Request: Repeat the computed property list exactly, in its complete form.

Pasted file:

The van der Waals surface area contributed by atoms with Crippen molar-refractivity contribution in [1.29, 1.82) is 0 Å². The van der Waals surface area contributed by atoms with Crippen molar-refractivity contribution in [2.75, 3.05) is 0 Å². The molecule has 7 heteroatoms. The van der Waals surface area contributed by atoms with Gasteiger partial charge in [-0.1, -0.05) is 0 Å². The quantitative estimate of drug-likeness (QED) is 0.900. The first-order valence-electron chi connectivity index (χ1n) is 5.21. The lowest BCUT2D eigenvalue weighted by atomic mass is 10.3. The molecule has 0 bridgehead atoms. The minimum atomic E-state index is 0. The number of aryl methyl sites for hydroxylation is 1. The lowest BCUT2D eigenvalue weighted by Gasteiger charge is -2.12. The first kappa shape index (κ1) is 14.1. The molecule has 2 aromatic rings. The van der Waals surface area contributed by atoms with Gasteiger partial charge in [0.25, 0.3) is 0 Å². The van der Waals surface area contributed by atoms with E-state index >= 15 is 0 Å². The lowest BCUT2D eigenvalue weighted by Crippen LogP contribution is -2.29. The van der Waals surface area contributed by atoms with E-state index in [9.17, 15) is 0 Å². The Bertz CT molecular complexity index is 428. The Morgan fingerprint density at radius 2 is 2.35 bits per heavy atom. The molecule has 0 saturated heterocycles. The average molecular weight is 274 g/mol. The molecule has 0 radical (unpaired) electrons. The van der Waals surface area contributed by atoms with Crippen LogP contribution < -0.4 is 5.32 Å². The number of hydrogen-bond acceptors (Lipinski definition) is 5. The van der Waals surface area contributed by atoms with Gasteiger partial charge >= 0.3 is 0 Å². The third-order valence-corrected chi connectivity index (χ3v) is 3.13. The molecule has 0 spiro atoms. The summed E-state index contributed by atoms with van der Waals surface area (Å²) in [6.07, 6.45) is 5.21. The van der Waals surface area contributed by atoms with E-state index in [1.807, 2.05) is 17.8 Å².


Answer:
The van der Waals surface area contributed by atoms with Crippen molar-refractivity contribution in [1.29, 1.82) is 0 Å². The van der Waals surface area contributed by atoms with Crippen molar-refractivity contribution in [2.75, 3.05) is 0 Å². The molecule has 7 heteroatoms. The van der Waals surface area contributed by atoms with Gasteiger partial charge in [-0.1, -0.05) is 0 Å². The quantitative estimate of drug-likeness (QED) is 0.900. The first-order valence-electron chi connectivity index (χ1n) is 5.21. The lowest BCUT2D eigenvalue weighted by atomic mass is 10.3. The molecule has 0 bridgehead atoms. The minimum atomic E-state index is 0. The number of aryl methyl sites for hydroxylation is 1. The lowest BCUT2D eigenvalue weighted by Gasteiger charge is -2.12. The first kappa shape index (κ1) is 14.1. The molecule has 2 aromatic rings. The van der Waals surface area contributed by atoms with Gasteiger partial charge in [0.25, 0.3) is 0 Å². The van der Waals surface area contributed by atoms with E-state index >= 15 is 0 Å². The lowest BCUT2D eigenvalue weighted by Crippen LogP contribution is -2.29. The van der Waals surface area contributed by atoms with E-state index in [9.17, 15) is 0 Å². The Bertz CT molecular complexity index is 428. The Morgan fingerprint density at radius 2 is 2.35 bits per heavy atom. The molecule has 0 saturated heterocycles. The average molecular weight is 274 g/mol. The molecule has 0 radical (unpaired) electrons. The van der Waals surface area contributed by atoms with Crippen LogP contribution < -0.4 is 5.32 Å². The number of hydrogen-bond acceptors (Lipinski definition) is 5. The van der Waals surface area contributed by atoms with Gasteiger partial charge >= 0.3 is 0 Å². The third-order valence-corrected chi connectivity index (χ3v) is 3.13. The molecule has 0 spiro atoms. The summed E-state index contributed by atoms with van der Waals surface area (Å²) in [6.07, 6.45) is 5.21. The van der Waals surface area contributed by atoms with E-state index in [1.807, 2.05) is 17.8 Å².